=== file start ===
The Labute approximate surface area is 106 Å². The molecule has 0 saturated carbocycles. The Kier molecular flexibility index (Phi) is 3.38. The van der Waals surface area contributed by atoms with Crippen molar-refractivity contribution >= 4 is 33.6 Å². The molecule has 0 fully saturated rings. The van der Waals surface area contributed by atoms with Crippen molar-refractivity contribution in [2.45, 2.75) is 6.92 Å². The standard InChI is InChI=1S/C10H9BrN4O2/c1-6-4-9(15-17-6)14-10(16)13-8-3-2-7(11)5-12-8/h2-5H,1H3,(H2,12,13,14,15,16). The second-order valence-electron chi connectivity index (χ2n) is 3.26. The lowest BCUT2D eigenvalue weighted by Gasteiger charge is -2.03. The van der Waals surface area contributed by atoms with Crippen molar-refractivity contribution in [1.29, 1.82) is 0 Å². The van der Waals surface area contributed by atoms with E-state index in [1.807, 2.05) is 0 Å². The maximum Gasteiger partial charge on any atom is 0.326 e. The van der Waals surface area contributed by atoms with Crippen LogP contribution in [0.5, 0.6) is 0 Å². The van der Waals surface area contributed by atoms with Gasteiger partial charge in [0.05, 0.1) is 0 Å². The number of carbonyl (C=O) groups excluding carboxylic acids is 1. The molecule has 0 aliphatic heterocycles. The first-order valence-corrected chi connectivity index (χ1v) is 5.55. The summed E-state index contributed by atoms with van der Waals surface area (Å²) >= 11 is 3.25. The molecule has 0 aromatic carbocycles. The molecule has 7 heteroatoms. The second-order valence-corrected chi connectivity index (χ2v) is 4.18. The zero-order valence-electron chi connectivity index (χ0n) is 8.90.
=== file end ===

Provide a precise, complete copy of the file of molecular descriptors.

The Labute approximate surface area is 106 Å². The molecule has 0 saturated carbocycles. The Kier molecular flexibility index (Phi) is 3.38. The van der Waals surface area contributed by atoms with Crippen molar-refractivity contribution >= 4 is 33.6 Å². The molecule has 0 fully saturated rings. The van der Waals surface area contributed by atoms with Crippen molar-refractivity contribution in [2.45, 2.75) is 6.92 Å². The standard InChI is InChI=1S/C10H9BrN4O2/c1-6-4-9(15-17-6)14-10(16)13-8-3-2-7(11)5-12-8/h2-5H,1H3,(H2,12,13,14,15,16). The second-order valence-electron chi connectivity index (χ2n) is 3.26. The lowest BCUT2D eigenvalue weighted by Gasteiger charge is -2.03. The van der Waals surface area contributed by atoms with Crippen molar-refractivity contribution in [1.29, 1.82) is 0 Å². The van der Waals surface area contributed by atoms with E-state index in [1.807, 2.05) is 0 Å². The maximum Gasteiger partial charge on any atom is 0.326 e. The van der Waals surface area contributed by atoms with Crippen LogP contribution in [0.5, 0.6) is 0 Å². The van der Waals surface area contributed by atoms with Gasteiger partial charge in [0.05, 0.1) is 0 Å². The number of carbonyl (C=O) groups excluding carboxylic acids is 1. The molecule has 0 aliphatic heterocycles. The first-order valence-corrected chi connectivity index (χ1v) is 5.55. The summed E-state index contributed by atoms with van der Waals surface area (Å²) >= 11 is 3.25. The molecule has 0 aromatic carbocycles. The molecule has 7 heteroatoms. The second-order valence-corrected chi connectivity index (χ2v) is 4.18. The zero-order valence-electron chi connectivity index (χ0n) is 8.90.